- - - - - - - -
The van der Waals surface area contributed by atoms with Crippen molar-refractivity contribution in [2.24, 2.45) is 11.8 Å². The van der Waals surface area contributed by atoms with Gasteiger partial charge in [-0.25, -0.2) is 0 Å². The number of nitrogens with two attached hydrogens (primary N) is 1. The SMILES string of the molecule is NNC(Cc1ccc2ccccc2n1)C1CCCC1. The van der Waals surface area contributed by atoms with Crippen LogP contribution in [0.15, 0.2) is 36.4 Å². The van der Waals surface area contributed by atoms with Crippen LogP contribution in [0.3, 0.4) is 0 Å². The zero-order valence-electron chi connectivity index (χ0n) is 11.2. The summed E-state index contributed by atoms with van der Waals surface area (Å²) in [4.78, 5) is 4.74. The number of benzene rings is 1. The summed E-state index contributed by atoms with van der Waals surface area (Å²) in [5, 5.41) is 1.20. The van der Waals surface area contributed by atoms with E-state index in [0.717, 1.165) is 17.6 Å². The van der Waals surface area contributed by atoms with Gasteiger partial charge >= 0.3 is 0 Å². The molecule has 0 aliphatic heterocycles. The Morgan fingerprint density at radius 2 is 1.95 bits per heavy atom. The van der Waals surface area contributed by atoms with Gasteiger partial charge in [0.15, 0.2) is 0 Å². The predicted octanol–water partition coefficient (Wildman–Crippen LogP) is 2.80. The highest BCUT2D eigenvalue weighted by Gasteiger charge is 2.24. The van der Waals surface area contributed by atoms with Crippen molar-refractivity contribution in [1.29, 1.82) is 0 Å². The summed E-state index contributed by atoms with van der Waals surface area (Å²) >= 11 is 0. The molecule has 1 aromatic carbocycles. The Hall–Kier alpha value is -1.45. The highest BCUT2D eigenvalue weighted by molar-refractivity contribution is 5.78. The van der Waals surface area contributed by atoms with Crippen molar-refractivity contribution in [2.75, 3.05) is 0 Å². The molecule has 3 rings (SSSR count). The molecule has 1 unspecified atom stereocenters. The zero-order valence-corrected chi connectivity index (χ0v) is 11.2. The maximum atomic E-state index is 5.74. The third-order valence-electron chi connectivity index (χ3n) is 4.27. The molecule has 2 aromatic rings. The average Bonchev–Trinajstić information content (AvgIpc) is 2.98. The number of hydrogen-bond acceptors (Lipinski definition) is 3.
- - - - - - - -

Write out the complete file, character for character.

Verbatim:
The van der Waals surface area contributed by atoms with Crippen molar-refractivity contribution in [2.24, 2.45) is 11.8 Å². The van der Waals surface area contributed by atoms with Gasteiger partial charge in [-0.25, -0.2) is 0 Å². The number of nitrogens with two attached hydrogens (primary N) is 1. The SMILES string of the molecule is NNC(Cc1ccc2ccccc2n1)C1CCCC1. The van der Waals surface area contributed by atoms with Crippen LogP contribution in [0.15, 0.2) is 36.4 Å². The van der Waals surface area contributed by atoms with Crippen LogP contribution in [0.3, 0.4) is 0 Å². The zero-order valence-electron chi connectivity index (χ0n) is 11.2. The summed E-state index contributed by atoms with van der Waals surface area (Å²) in [4.78, 5) is 4.74. The number of benzene rings is 1. The summed E-state index contributed by atoms with van der Waals surface area (Å²) in [5, 5.41) is 1.20. The van der Waals surface area contributed by atoms with E-state index in [0.717, 1.165) is 17.6 Å². The van der Waals surface area contributed by atoms with Gasteiger partial charge >= 0.3 is 0 Å². The molecule has 0 aliphatic heterocycles. The Morgan fingerprint density at radius 2 is 1.95 bits per heavy atom. The van der Waals surface area contributed by atoms with Gasteiger partial charge in [0.15, 0.2) is 0 Å². The predicted octanol–water partition coefficient (Wildman–Crippen LogP) is 2.80. The highest BCUT2D eigenvalue weighted by Gasteiger charge is 2.24. The van der Waals surface area contributed by atoms with Crippen molar-refractivity contribution in [1.29, 1.82) is 0 Å². The summed E-state index contributed by atoms with van der Waals surface area (Å²) >= 11 is 0. The molecule has 1 aromatic carbocycles. The Hall–Kier alpha value is -1.45. The highest BCUT2D eigenvalue weighted by molar-refractivity contribution is 5.78. The van der Waals surface area contributed by atoms with Crippen molar-refractivity contribution in [2.75, 3.05) is 0 Å². The molecule has 3 rings (SSSR count). The molecule has 1 unspecified atom stereocenters. The zero-order valence-corrected chi connectivity index (χ0v) is 11.2. The maximum atomic E-state index is 5.74. The third-order valence-electron chi connectivity index (χ3n) is 4.27. The molecule has 2 aromatic rings. The average Bonchev–Trinajstić information content (AvgIpc) is 2.98. The number of hydrogen-bond acceptors (Lipinski definition) is 3.